The Weather Station “Ignorance”
The first part of 2021 felt like the heavy comedown of last year’s fever pitch. Singer/Songwriter Tamara Lindemann’s lyrical catharsis (“I confess I don’t wanna undress this feeling, I am not poet enough to express this peeling”) rang especially resonant when “Ignorance” was released in early February. Her fourth album is a deep, comforting breath of versatile folksy pop songs that brings a somber optimism to an uncertain future.
Chill Kousin “Save Yourself”
It’s a shame the chorus for “Chainlink” is technically considered obscene by the FCC because “I just bought a pot to piss in” is one of the catchiest hip-hop hooks this year. The Lexington rapper’s tenor delivery cuts through simmering beats on his latest EP, pinballing from confident braggadocio on “Bankhead” to pensive, self-aware lines like “watch your mouth… I know yours gotta motor that’s known to keep you in trouble” on “Vroom.” Also includes features from locals Fredd C. and RemoSensei!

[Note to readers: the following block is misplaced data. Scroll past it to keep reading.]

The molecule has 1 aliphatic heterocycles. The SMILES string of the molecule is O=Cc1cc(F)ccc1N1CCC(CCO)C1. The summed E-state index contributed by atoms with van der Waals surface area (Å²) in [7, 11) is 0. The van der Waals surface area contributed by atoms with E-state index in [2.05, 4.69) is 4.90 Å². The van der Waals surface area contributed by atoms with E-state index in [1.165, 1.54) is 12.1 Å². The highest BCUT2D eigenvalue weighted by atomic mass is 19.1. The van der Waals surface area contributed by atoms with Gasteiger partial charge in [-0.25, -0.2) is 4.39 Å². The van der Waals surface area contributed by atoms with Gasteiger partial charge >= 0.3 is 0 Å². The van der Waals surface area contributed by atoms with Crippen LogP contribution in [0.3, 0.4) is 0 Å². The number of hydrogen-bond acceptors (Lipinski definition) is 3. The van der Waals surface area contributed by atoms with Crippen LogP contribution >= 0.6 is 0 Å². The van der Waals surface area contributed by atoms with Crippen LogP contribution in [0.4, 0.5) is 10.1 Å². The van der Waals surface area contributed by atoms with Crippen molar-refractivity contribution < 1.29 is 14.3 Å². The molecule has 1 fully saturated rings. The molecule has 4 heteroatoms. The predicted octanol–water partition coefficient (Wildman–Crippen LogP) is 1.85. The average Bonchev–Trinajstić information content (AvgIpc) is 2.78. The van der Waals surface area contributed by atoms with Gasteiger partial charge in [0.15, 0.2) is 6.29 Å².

Origami Angel “Gami Gang”
While mall-punk is having its retro revival, Origami Angel is bringing back everything that made old school pop-punk so much fun. At first glance, the frequent use of double-bass drumming and guitar fret-tapping harkens back to Van Halen more than Green Day, but the DC’s duo’s youthful energy undeniably belongs in the skatepark. Throw in some lyrics about Taco Bell and Pokemon and you have 2021’s most lighthearted album thus far.
The Murlocs “Bittersweet Demons”
Although intended for a 2020 release, the fifth record by The Murlocs’ feels more appropriate during the beginning of summer. The King Gizzard side-project has all the wizardly psychedelia with a healthy dose of early arena rock. Ambrose Kenny-Smith’s laid back vocals and harmonica lean against the pluckiness of Tim Karmouche’s piano and Matt Blach’s particularly dusty drum tone for an old time rock ‘n’ roll sock hop.
The Sparks Brothers documentary by Edgar Wright
This movie screams WRFL! Cult nerd-filmmaker Edgar Wright takes an astoundingly deep dive into brothers Ron and Russ Mael’s 50+ career as the little-art-pop/rock-duo-that-could Sparks. Through a series of talking heads from Todd Rundgren to Flea to Amy Sherman-Palladino, each of the band’s 25 (!!!) records is respectfully celebrated in chronological order, no matter how successful or unhip their material sounded in comparison to the current popular landscape.